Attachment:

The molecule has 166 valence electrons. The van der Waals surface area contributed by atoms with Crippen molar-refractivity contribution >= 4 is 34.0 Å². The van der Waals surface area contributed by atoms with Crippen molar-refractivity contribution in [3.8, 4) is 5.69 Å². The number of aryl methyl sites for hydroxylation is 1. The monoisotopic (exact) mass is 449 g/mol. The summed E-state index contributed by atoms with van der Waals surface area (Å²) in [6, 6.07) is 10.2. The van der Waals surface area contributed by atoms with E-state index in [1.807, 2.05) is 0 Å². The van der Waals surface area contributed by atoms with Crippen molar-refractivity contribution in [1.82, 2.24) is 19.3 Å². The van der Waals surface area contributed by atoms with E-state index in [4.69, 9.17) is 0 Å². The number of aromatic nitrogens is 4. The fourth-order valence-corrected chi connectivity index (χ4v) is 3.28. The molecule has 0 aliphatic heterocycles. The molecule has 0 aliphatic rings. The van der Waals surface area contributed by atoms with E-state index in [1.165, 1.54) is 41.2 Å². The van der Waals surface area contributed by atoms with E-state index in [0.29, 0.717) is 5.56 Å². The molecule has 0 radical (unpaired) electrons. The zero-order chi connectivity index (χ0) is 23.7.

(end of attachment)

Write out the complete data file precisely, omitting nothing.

The molecule has 166 valence electrons. The van der Waals surface area contributed by atoms with Crippen molar-refractivity contribution >= 4 is 34.0 Å². The van der Waals surface area contributed by atoms with Crippen molar-refractivity contribution in [3.8, 4) is 5.69 Å². The number of aryl methyl sites for hydroxylation is 1. The monoisotopic (exact) mass is 449 g/mol. The summed E-state index contributed by atoms with van der Waals surface area (Å²) in [6, 6.07) is 10.2. The van der Waals surface area contributed by atoms with E-state index in [1.807, 2.05) is 0 Å². The van der Waals surface area contributed by atoms with Crippen molar-refractivity contribution in [1.82, 2.24) is 19.3 Å². The van der Waals surface area contributed by atoms with E-state index in [4.69, 9.17) is 0 Å². The number of aromatic nitrogens is 4. The fourth-order valence-corrected chi connectivity index (χ4v) is 3.28. The molecule has 0 aliphatic heterocycles. The molecule has 0 aliphatic rings. The van der Waals surface area contributed by atoms with E-state index in [1.165, 1.54) is 41.2 Å². The van der Waals surface area contributed by atoms with E-state index in [0.29, 0.717) is 5.56 Å². The molecule has 0 radical (unpaired) electrons. The zero-order chi connectivity index (χ0) is 23.7.